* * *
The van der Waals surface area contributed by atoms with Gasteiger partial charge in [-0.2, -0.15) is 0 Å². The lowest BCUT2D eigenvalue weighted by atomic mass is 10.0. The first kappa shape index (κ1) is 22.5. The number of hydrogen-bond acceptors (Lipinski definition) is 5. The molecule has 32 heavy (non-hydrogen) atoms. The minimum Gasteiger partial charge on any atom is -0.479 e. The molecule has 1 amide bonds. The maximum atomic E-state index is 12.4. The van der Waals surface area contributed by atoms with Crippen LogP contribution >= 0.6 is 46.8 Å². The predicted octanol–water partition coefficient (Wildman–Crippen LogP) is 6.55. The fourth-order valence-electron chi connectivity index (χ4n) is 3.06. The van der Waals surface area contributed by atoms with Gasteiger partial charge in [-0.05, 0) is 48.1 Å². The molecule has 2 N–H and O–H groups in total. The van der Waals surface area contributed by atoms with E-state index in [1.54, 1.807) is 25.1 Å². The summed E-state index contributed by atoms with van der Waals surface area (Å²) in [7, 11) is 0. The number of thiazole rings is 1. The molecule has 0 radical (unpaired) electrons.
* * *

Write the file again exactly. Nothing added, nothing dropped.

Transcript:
The van der Waals surface area contributed by atoms with Gasteiger partial charge in [-0.2, -0.15) is 0 Å². The lowest BCUT2D eigenvalue weighted by atomic mass is 10.0. The first kappa shape index (κ1) is 22.5. The number of hydrogen-bond acceptors (Lipinski definition) is 5. The molecule has 32 heavy (non-hydrogen) atoms. The minimum Gasteiger partial charge on any atom is -0.479 e. The molecule has 1 amide bonds. The maximum atomic E-state index is 12.4. The van der Waals surface area contributed by atoms with Crippen LogP contribution >= 0.6 is 46.8 Å². The predicted octanol–water partition coefficient (Wildman–Crippen LogP) is 6.55. The fourth-order valence-electron chi connectivity index (χ4n) is 3.06. The van der Waals surface area contributed by atoms with Gasteiger partial charge in [-0.05, 0) is 48.1 Å². The molecule has 2 N–H and O–H groups in total. The van der Waals surface area contributed by atoms with E-state index in [1.54, 1.807) is 25.1 Å². The summed E-state index contributed by atoms with van der Waals surface area (Å²) in [7, 11) is 0. The number of thiazole rings is 1. The molecule has 0 radical (unpaired) electrons.